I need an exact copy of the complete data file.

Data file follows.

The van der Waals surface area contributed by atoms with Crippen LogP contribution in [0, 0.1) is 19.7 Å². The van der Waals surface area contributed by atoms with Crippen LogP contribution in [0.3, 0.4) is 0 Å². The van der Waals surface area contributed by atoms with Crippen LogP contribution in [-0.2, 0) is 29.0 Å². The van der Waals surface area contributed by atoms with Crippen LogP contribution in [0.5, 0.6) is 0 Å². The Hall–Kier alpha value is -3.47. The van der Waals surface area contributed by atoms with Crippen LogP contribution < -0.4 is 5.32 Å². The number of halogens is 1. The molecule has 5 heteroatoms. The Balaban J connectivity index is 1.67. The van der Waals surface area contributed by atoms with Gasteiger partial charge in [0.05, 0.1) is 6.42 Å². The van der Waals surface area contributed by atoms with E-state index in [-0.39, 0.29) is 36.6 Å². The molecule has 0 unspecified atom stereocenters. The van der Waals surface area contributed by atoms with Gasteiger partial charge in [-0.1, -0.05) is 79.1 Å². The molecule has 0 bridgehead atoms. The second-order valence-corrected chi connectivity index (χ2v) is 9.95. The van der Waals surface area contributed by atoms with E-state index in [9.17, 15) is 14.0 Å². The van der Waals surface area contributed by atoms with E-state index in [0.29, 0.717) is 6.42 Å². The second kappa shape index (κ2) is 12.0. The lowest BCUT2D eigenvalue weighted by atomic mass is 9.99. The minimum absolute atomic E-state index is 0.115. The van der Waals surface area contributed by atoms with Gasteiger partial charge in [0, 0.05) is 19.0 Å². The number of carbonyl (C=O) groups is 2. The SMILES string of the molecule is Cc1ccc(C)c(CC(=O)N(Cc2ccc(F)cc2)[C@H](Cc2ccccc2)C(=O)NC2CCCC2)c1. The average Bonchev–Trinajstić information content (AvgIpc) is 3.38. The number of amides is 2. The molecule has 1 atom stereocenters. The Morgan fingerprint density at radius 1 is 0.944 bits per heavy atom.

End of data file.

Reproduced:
The van der Waals surface area contributed by atoms with Crippen LogP contribution in [0, 0.1) is 19.7 Å². The van der Waals surface area contributed by atoms with Crippen LogP contribution in [0.3, 0.4) is 0 Å². The van der Waals surface area contributed by atoms with Crippen LogP contribution in [-0.2, 0) is 29.0 Å². The van der Waals surface area contributed by atoms with Crippen LogP contribution in [0.5, 0.6) is 0 Å². The Hall–Kier alpha value is -3.47. The van der Waals surface area contributed by atoms with Crippen LogP contribution < -0.4 is 5.32 Å². The number of halogens is 1. The molecule has 5 heteroatoms. The Balaban J connectivity index is 1.67. The van der Waals surface area contributed by atoms with Gasteiger partial charge in [0.05, 0.1) is 6.42 Å². The van der Waals surface area contributed by atoms with E-state index in [-0.39, 0.29) is 36.6 Å². The molecule has 0 unspecified atom stereocenters. The van der Waals surface area contributed by atoms with Gasteiger partial charge in [-0.1, -0.05) is 79.1 Å². The molecule has 0 bridgehead atoms. The second-order valence-corrected chi connectivity index (χ2v) is 9.95. The van der Waals surface area contributed by atoms with E-state index in [9.17, 15) is 14.0 Å². The van der Waals surface area contributed by atoms with E-state index in [0.29, 0.717) is 6.42 Å². The second kappa shape index (κ2) is 12.0. The lowest BCUT2D eigenvalue weighted by atomic mass is 9.99. The minimum absolute atomic E-state index is 0.115. The van der Waals surface area contributed by atoms with Gasteiger partial charge in [0, 0.05) is 19.0 Å². The number of carbonyl (C=O) groups is 2. The SMILES string of the molecule is Cc1ccc(C)c(CC(=O)N(Cc2ccc(F)cc2)[C@H](Cc2ccccc2)C(=O)NC2CCCC2)c1. The average Bonchev–Trinajstić information content (AvgIpc) is 3.38. The number of amides is 2. The molecule has 1 atom stereocenters. The Morgan fingerprint density at radius 1 is 0.944 bits per heavy atom.